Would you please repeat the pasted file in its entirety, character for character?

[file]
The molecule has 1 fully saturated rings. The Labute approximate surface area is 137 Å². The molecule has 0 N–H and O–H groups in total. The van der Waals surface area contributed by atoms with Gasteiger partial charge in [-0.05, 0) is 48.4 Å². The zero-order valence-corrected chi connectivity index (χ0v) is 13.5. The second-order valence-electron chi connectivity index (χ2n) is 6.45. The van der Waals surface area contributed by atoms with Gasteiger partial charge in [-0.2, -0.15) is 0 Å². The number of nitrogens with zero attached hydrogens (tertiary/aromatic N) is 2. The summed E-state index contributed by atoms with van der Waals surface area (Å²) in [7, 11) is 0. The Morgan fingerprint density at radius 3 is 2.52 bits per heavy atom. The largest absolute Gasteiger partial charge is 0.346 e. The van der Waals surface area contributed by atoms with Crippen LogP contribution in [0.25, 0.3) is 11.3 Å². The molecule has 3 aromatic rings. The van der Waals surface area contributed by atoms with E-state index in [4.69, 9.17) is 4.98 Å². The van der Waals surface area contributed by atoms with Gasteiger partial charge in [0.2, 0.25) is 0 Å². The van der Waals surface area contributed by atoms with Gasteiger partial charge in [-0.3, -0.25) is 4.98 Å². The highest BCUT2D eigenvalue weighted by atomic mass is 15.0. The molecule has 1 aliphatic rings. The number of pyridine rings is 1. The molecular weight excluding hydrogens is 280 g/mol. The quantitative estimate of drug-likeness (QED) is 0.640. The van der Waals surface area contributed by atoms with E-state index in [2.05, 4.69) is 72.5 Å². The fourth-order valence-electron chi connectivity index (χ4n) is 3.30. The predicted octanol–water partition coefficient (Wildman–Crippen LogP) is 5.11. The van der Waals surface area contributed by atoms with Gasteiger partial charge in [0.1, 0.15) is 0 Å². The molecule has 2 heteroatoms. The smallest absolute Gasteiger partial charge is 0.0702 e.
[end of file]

The molecule has 1 fully saturated rings. The Labute approximate surface area is 137 Å². The molecule has 0 N–H and O–H groups in total. The van der Waals surface area contributed by atoms with Gasteiger partial charge in [-0.05, 0) is 48.4 Å². The zero-order valence-corrected chi connectivity index (χ0v) is 13.5. The second-order valence-electron chi connectivity index (χ2n) is 6.45. The van der Waals surface area contributed by atoms with Gasteiger partial charge in [-0.2, -0.15) is 0 Å². The number of nitrogens with zero attached hydrogens (tertiary/aromatic N) is 2. The summed E-state index contributed by atoms with van der Waals surface area (Å²) in [7, 11) is 0. The Morgan fingerprint density at radius 3 is 2.52 bits per heavy atom. The largest absolute Gasteiger partial charge is 0.346 e. The van der Waals surface area contributed by atoms with Crippen LogP contribution in [0.25, 0.3) is 11.3 Å². The molecule has 3 aromatic rings. The van der Waals surface area contributed by atoms with E-state index in [4.69, 9.17) is 4.98 Å². The van der Waals surface area contributed by atoms with Gasteiger partial charge in [0.2, 0.25) is 0 Å². The van der Waals surface area contributed by atoms with Gasteiger partial charge in [-0.3, -0.25) is 4.98 Å². The highest BCUT2D eigenvalue weighted by atomic mass is 15.0. The molecule has 1 aliphatic rings. The number of pyridine rings is 1. The molecular weight excluding hydrogens is 280 g/mol. The quantitative estimate of drug-likeness (QED) is 0.640. The van der Waals surface area contributed by atoms with E-state index in [2.05, 4.69) is 72.5 Å². The fourth-order valence-electron chi connectivity index (χ4n) is 3.30. The predicted octanol–water partition coefficient (Wildman–Crippen LogP) is 5.11. The van der Waals surface area contributed by atoms with Gasteiger partial charge in [0.1, 0.15) is 0 Å². The molecule has 2 heteroatoms. The smallest absolute Gasteiger partial charge is 0.0702 e.